Flying Machines

Sunday 5 September - a fine sunny start with a gentle southerly breath of air, ideal for a little ringing and watching the world of birds go by. 

Carrion Crows get heaps of bad press, not least on Another Bird Blog. It’s a species whose population and poor reputation has outgrown any positives, and for birders especially, the species is Public Enemy Number One. 

However, for birders the black brutes do have one saving grace - their superb eyesight and intelligence combine as an early warning of raptors close by. Invariably the average Carrion Crow will spot a bird of prey before the average birder and so allow the birder to see a bird they might otherwise miss. 

That’s how it was this morning half way through a spot of ringing when noisy crows drew my attention to the arrival of an Osprey, partly hidden from view but effortlessly circling a nearby stretch of water. I have it on good authority there are no Osprey sized fish in the said water, something which the Osprey soon realised as it changed course and then headed off north east towards the River Lune. Needless to say this brief encounter with an Osprey was the highlight of an otherwise slow spot of ringing whereby an Osprey at my local patch makes for a day to remember. 


This Osprey was almost certainly on its way from Scotland to the South Coast of England, just part of a long journey ahead. 

Ospreys arrive back in the UK from late March onwards. Male Ospreys get here first and start to set up their breeding territory, near lakes where they can catch a supply of fish to eat, while waiting for a female to arrive. The pair then makes its nest in a tall tree, and by late April the female has usually laid 2–4 eggs. The young can fly about 50 days after hatching, but they depend on their parents for another month or so.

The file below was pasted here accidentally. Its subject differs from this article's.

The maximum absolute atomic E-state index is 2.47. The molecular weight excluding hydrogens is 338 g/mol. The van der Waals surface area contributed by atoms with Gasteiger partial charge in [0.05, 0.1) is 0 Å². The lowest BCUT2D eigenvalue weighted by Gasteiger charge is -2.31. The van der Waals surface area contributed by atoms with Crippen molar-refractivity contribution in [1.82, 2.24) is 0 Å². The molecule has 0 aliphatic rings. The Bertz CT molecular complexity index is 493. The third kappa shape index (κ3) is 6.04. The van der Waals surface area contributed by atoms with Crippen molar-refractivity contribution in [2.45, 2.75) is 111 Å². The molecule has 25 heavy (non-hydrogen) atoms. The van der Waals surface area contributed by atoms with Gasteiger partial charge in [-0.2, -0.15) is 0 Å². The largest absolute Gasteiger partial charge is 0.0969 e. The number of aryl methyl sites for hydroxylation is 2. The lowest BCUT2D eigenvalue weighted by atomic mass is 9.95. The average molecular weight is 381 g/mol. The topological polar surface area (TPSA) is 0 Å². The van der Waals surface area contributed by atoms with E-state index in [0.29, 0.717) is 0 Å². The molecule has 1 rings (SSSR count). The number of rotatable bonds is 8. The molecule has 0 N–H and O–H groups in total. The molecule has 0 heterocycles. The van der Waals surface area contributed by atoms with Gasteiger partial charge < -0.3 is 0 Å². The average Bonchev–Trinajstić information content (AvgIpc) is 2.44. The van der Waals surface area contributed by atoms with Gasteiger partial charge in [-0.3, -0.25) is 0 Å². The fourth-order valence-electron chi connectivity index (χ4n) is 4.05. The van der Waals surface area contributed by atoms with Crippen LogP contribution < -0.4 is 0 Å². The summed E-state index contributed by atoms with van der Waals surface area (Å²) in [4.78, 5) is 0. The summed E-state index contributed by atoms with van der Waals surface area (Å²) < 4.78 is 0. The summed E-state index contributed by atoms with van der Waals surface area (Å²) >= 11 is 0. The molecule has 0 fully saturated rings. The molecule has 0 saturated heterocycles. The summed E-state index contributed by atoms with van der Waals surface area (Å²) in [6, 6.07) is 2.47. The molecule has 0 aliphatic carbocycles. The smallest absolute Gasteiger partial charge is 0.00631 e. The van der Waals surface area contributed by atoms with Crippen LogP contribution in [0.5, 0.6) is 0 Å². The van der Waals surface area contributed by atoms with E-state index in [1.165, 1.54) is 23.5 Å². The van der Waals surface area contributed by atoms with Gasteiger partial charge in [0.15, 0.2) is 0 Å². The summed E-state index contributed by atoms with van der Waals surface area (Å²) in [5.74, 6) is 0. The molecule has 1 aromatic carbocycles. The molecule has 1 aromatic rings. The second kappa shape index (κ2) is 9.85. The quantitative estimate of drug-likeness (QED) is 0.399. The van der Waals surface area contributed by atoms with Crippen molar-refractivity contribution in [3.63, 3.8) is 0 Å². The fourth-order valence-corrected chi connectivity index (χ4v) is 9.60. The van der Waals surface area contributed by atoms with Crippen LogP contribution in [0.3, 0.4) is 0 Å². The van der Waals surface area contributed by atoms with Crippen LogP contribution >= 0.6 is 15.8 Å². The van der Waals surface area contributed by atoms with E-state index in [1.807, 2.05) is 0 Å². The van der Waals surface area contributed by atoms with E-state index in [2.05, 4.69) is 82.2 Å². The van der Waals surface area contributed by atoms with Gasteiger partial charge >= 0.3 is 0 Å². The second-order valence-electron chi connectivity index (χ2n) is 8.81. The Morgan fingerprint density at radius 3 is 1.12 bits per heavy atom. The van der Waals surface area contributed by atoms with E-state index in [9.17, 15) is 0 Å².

Females start the return migration, followed by males and then young. After crossing the English Channel, they travel down through France and Spain into North Africa. Some then cross the Sahara Desert directly, while others follow the West African coastline. 

Most of our Ospreys spend the winter in West African countries such as Senegal, though Ospreys from Eastern Europe may travel as far as South Africa. Ospreys travel by day, using thermals to gain height over land. They migrate more slowly than many birds, stopping at favourite feeding sites along the way - sometimes for a week or so. Each bird travels alone and follows its own route. 

With the ringing now something of an anti-climax, I reached double figures in the course of 7 Linnet, 2 Great Tit and a Robin. 

Great Tit
To fill out today’s post here are a few pictures of mechanical flying machines from Knott End beach. This was Saturday afternoon’s Lancashire Landing charity event in aid of fallen soldiers from Lancashire’s local infantry regiment The Royal Regiment of Fusiliers - Lancashire Landing. Local fliers land on Knott End beach and allow the public to inspect and enjoy the flying machines.  

Click the pics for close-ups.

The tides of south Morecambe Bay travel great distances. From close to Knott End it is possible to cross the bay on foot to arrive at Grange Over Sands 20 miles away.  It's a walk for those experienced in navigating tides and quicksands and certainly not for a Sunday saunter. 


Back soon with more flying things, Stay tuned to Another Bird Blog.